By Greg Balestrero
Sustainability leaders are no longer hard to find. With the proliferation of global sustainability reporting and detailed web presences, it has become much easier to track the outstanding characteristics that separate the leaders from the rest of the pack.
However, I am a realist, too…generalizations can sometimes rear their ugly heads. But by and large, sustainability leaders and their organizations distinguish themselves by embracing strategy in seven important ways:
1. Building and utilizing Enterprise Risk “Radar.”
These organizations possess the ability and corporate competence to identify critical risks that could either damage or enhance their success. This capability goes beyond traditional financial risks and includes risks from social, environmental, and ethical practices.
2. Clearly defining sustainability strategies, which are integrated into the long-term company strategy.
Usually the long-term organizational strategy embraces sustainability in their values and in their goal setting.
3. Deliberately deploying sustainability initiatives.
Most of these companies employ some form of balanced scorecard to ensure that initiatives are driven by the strategy and that progress can be assessed with clear measures and metrics.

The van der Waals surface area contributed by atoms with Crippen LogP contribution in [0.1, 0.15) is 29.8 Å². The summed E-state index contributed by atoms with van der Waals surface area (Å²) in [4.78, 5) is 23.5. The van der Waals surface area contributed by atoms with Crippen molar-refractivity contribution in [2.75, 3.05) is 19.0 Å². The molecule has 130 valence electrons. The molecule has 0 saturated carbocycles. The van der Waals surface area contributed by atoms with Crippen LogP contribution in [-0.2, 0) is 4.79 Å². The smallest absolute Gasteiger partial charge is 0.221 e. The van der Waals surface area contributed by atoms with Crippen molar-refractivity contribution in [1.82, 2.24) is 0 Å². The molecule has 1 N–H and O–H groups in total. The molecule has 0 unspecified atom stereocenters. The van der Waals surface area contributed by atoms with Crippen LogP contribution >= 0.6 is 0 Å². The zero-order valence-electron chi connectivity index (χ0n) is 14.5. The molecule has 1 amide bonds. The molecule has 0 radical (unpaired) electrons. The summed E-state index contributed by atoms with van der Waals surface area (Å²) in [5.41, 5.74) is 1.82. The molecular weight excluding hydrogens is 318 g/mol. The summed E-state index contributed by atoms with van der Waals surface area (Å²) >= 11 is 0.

4. Being accountable and transparent.
Coca-Cola, BMW, and Walmart reported progress against mileposts or goals at all levels in the organization, and most organizations reported them through publicly available annual reports, either through their normal annual report or through guidelines from the Global Reporting Initiative (GRI).
5. Assessing the sustainability of the supply and value chains.
Successful transformations occur in companies that recognize their sustainability responsibility throughout their value and supply chains. Accountability in the supply chains, compliance to supplier codes of behavior and conduct, enforcement of all proprietary sustainability requirements, and leveraging the power of being the “owner” of the chain were all approaches used by the companies we studied in our book.
6. Using a collaborative approach to solving industry-wide sustainability challenges.
In nearly all cases, the companies were willing to partner with universities, NGOs, and even competitors to solve industry-wide sustainability problems. They recognized that there were some problems that were too large for one company to tackle, no matter how large the company.
7. Having governance models that are responsive, accountable, and informed.
In all cases, the companies recognize that informed decision making regarding sustainability initiatives is critical to success. This meant that decision makers were connected to strategy and responsible for execution. You never have to go looking for a decision in these organizations!